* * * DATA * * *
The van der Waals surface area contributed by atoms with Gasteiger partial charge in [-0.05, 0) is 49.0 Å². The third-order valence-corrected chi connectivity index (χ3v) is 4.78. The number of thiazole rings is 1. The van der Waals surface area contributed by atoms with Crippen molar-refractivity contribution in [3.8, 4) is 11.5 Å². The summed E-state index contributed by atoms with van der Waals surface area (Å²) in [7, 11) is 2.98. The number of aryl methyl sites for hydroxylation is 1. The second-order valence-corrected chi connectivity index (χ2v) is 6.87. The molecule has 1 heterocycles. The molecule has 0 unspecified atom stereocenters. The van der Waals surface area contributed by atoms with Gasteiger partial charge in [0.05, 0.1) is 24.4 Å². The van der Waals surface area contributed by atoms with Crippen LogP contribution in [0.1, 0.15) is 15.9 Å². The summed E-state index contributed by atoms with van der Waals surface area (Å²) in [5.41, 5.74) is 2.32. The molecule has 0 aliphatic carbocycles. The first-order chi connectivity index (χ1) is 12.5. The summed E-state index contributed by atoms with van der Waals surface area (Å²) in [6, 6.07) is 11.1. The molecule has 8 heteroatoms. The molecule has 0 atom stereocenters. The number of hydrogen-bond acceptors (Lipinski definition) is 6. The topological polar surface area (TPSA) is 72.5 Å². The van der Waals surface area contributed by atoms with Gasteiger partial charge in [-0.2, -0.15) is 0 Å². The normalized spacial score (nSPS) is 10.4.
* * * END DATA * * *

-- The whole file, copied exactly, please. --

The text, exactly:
The van der Waals surface area contributed by atoms with Gasteiger partial charge in [-0.05, 0) is 49.0 Å². The third-order valence-corrected chi connectivity index (χ3v) is 4.78. The number of thiazole rings is 1. The van der Waals surface area contributed by atoms with Crippen molar-refractivity contribution in [3.8, 4) is 11.5 Å². The summed E-state index contributed by atoms with van der Waals surface area (Å²) in [7, 11) is 2.98. The number of aryl methyl sites for hydroxylation is 1. The second-order valence-corrected chi connectivity index (χ2v) is 6.87. The molecule has 1 heterocycles. The molecule has 0 unspecified atom stereocenters. The van der Waals surface area contributed by atoms with Gasteiger partial charge in [0.05, 0.1) is 24.4 Å². The van der Waals surface area contributed by atoms with Crippen LogP contribution in [0.1, 0.15) is 15.9 Å². The summed E-state index contributed by atoms with van der Waals surface area (Å²) in [5.41, 5.74) is 2.32. The molecule has 0 aliphatic carbocycles. The first-order chi connectivity index (χ1) is 12.5. The summed E-state index contributed by atoms with van der Waals surface area (Å²) in [6, 6.07) is 11.1. The molecule has 8 heteroatoms. The molecule has 0 atom stereocenters. The number of hydrogen-bond acceptors (Lipinski definition) is 6. The topological polar surface area (TPSA) is 72.5 Å². The van der Waals surface area contributed by atoms with Gasteiger partial charge in [-0.2, -0.15) is 0 Å². The normalized spacial score (nSPS) is 10.4.